Monday, June 13, 2016

Dear Pharmacy Graduates of 2020!

I am not a morning person. That is a very random statement. However, hopefully by now you know (if you read regularly, if not shame on you) that I am a very random person. Hold on to my lack of morning luster. To the Pharm D. graduates of 2020 this post today is for you.

Dear Future Pharm D. graduates of 2020:

I am penning this open letter to you in efforts to offer non-solicited advice that I feel you may all so desperately need. At this point in your career you have just gotten your letters of acceptance and you are eagerly awaiting to began your matriculation as a Pharm D. Candidate. My first bit of advice is to not be too eager. Enjoy your summer, it is the last summer you will have for a while. Seriously, take this opportunity to spend time with family and friends. Enjoy freedom as from August forth you won't experience very much of it.
Pharmacy is not what it use to be. The pharmacy market is toning up and is much more competitive than previously. The work environments are questionable and the pay is GREAT. However, unless you are on scholarship the debt you graduate with will be even GREATER. Pharmacy is really not all that great to be frank. In the sense-You could do a million other things in life and make a decent living, with little debt and be very happy. The point. Don't do this for the money. I recently completed my exit counseling and found that as of May 8, 2016 I am the brand new owner of $218,000.00 worth of student loans. Was I freaked out? Ugh, yeah. However, as of May 8, 2016 I will be able to help people in ways I never have been before. In short, I'm Happy.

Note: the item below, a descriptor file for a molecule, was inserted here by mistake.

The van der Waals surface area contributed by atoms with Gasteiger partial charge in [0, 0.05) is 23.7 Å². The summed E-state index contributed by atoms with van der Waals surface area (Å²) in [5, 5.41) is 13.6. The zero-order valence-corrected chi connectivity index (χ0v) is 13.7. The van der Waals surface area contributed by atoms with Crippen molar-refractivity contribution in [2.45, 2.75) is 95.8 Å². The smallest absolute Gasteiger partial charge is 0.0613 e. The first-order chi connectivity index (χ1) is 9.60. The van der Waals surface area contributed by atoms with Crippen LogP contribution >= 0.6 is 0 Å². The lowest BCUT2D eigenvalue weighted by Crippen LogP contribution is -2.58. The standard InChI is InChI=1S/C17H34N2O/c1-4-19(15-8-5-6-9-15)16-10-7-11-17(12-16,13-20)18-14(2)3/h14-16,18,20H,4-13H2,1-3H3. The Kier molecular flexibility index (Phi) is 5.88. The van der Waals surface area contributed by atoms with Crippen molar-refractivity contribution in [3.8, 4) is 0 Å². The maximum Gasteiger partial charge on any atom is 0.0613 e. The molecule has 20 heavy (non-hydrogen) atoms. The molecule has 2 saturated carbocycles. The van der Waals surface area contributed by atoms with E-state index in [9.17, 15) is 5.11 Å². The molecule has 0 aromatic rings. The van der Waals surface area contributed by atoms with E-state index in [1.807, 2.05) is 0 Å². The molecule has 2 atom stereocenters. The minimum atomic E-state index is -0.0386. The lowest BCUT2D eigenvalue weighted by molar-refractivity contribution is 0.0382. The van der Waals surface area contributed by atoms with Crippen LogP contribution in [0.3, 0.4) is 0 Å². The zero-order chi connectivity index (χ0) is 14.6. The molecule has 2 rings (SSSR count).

Excitement- The excitement you will feel during your first week of orientation, write it down, take a picture of it, do whatever you need to do to capture that feeling. Then greet pharmacy school each day with that same excitement in your eyes. Each question, obstacle, struggle, late night study session, early morning exam, and impossible professor-meet all with that same excitment. The way you will feel the moment you are donned with a white coat (At this moment you will feel pretty official). -Funny story, the day I recieved my white coat I walked around the mall for hours with my coat on, begging to be asked a question that probably til this day I may be too afraid to answer. That same coat brought me great feelings of delight to throw away. Which leads me to pride.